Cheers: Two Hockinson Middle School teachers are bringing the cosmos a little closer to their classrooms. Kim Abegglen and Anna-Melissa Lyons were selected to fly aboard a specially equipped 747SP as part of NASA’s Stratospheric Observatory for Infrared Astronomy program, getting a unique look at Jupiter, black holes, nebulas, and other celestial objects from a 2.5-meter-long infrared telescope mounted in the plane.
Prior to embarking upon their trip, which consisted of a pair of overnight excursions aboard the flying observatory, Lyons articulated the importance of such an opportunity. “The thing that we hear a lot is: ‘When am I ever going to use this, Mrs. Lyons? Why do I need to know this?’ ” Taking part in the program will help the teachers make astronomy and the wonders of science more relatable for their students. So will the mere fact they were selected from among many applicants, as Lyons said she never expected to receive the opportunity: “Don’t close those doors. Don’t say, ‘I’m not good at it and I’m never going to do that.’ ” Valuable lessons for all.
Jeers: Their name might imply something innocuous — if somewhat malodorous — but brown marmorated stink bugs are not to be trifled with. The bugs, which feast on fruit, wreaked havoc on the region last year and are threatening to do even greater damage this year as their infiltration increases. That is not good news for a state that is the nation’s largest producer of apples.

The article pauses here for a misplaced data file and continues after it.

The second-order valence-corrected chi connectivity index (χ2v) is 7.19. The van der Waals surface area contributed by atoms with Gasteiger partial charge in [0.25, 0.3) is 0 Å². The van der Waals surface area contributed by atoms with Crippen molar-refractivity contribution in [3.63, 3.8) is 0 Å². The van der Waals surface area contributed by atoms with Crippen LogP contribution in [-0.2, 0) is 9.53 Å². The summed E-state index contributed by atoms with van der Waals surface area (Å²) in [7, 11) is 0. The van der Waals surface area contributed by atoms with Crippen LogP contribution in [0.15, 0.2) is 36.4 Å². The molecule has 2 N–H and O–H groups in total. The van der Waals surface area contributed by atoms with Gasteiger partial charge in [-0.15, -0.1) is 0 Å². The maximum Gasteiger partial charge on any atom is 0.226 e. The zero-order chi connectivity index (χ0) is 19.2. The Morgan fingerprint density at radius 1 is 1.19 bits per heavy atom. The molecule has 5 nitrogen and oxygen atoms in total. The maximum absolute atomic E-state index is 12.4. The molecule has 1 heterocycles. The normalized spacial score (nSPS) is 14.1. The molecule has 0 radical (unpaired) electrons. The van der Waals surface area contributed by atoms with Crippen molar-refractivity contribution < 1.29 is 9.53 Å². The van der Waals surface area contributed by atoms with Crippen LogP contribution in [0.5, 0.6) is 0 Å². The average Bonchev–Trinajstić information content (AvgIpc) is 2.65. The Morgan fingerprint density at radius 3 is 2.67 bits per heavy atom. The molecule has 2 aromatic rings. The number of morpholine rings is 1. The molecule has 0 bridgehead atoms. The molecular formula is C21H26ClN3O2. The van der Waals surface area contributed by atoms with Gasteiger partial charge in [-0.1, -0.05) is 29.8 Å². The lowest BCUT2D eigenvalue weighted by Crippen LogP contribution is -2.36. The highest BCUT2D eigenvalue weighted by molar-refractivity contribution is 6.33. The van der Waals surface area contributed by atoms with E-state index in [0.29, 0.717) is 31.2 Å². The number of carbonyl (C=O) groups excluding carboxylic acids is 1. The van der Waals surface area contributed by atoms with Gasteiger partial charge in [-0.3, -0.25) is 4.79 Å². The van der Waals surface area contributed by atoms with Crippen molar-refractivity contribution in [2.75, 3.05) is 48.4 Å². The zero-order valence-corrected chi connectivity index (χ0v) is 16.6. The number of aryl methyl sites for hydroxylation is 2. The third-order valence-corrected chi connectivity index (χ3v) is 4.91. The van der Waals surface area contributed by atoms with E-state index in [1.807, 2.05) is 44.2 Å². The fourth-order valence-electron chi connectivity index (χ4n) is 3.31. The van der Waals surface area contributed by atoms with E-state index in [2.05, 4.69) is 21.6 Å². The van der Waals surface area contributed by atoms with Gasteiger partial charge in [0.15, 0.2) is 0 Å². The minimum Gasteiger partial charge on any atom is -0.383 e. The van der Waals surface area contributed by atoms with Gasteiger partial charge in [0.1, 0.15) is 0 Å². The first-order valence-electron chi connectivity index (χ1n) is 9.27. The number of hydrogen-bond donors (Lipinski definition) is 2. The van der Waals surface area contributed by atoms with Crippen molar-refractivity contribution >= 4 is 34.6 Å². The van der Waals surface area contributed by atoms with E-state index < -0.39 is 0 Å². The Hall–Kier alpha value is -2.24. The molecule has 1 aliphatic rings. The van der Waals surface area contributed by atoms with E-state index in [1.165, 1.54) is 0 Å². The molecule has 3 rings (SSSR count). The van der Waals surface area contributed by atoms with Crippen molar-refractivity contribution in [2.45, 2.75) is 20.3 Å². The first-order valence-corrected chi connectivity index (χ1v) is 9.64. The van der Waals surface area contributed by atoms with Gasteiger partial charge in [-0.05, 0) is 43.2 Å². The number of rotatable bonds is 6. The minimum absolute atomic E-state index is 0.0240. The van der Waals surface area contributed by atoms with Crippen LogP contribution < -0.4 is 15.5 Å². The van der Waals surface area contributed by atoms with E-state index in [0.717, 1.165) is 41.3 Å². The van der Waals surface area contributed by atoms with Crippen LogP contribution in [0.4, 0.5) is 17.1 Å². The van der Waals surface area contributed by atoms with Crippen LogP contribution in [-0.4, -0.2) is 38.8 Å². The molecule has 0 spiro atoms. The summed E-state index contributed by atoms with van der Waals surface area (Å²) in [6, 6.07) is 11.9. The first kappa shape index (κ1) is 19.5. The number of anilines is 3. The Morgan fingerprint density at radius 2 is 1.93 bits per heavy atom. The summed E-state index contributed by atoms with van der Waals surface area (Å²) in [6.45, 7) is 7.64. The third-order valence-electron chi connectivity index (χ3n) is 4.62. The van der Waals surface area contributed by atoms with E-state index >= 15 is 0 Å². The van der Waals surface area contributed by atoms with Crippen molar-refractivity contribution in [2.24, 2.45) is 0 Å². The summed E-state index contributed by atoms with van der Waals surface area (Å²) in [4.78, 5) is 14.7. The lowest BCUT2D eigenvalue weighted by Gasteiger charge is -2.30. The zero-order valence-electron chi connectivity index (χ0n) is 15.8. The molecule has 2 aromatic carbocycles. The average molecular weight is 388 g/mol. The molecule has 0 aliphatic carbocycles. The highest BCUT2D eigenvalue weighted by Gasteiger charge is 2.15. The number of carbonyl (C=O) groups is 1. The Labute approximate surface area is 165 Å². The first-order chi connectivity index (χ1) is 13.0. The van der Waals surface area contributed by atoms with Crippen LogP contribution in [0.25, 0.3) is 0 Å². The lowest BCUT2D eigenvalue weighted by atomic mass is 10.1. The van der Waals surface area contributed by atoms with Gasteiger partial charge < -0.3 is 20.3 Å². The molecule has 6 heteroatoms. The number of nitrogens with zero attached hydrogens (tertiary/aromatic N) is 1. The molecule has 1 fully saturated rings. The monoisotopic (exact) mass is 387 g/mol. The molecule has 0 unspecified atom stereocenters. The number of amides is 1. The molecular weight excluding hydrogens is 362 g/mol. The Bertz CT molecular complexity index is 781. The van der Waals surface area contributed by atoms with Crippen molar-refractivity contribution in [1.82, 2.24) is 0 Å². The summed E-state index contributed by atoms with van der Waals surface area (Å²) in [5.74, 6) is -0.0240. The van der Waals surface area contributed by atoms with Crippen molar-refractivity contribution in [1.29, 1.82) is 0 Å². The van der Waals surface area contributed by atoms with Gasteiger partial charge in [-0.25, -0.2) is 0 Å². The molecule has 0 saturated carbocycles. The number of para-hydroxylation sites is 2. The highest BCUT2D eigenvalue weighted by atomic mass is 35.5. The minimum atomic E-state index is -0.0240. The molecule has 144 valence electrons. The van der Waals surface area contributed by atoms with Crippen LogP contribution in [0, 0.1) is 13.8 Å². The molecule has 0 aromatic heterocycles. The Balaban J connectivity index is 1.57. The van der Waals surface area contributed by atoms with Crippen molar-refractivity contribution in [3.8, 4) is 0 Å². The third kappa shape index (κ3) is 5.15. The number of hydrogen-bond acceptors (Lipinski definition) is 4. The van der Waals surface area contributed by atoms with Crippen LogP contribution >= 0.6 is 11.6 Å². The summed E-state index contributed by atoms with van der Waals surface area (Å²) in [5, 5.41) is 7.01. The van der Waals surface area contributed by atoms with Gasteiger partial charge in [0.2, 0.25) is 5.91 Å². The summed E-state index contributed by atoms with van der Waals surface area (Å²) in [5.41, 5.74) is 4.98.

“I think this is going to get worse and worse and worse for all the farmers in the region,” said Peter Shearer, a professor of entomology at Oregon State University. “We’re in the outbreak phase, so it’s just going to grow.”
Cheers: There’s no telling whether anything will come of it, but kudos are in order to local legislators for trying to jump-start discussions for a replacement Interstate 5 bridge over the Columbia River. Rep. Liz Pike, R-Camas, and Sen. Ann Rivers, R-La Center, have invited lawmakers from Washington and Oregon to take part in the bipartisan Bistate Bridge Coalition, or BBC.
Legislators in both states ended up having the final say in the demise of the Columbia River Crossing project, and they will need to be on board for any eventual alternative plan. The guess is that lawmakers will develop an enhanced understanding of just how difficult it is to strike an agreement between the federal government, two states, and numerous local stakeholders — and along the way perhaps devise a successful proposal.
Jeers: In the continuing saga of what is quickly becoming the tunnel to nowhere, the contractor digging a highway tunnel under Seattle is asking for $190 million in extra pay. That would be for the Alaskan Way Viaduct tunnel, which has been at a standstill for months because “Big Bertha,” the world’s largest tunnel-boring machine, is broken.
Such requests are to be expected in a project valued at nearly $1.5 billion, and yet the move underscores a fact of life in Washington: Legislative Republicans are right on the money when they call for vast reforms in the Washington Department of Transportation and the manner in which this state conducts huge construction projects.
Cool: OK, this isn’t quite cheer-worthy, but it’s interesting and it’s unique to this region — and that makes it cool. Mount St. Helens is starting to show a little life, as geologists announced this week that magma has slowly been re-pressurizing since the mountain’s last eruptive phase ended in 2008. We hope that a catastrophic eruption like the 1980 explosion never happens again, but a little activity on America’s favorite volcano is always interesting.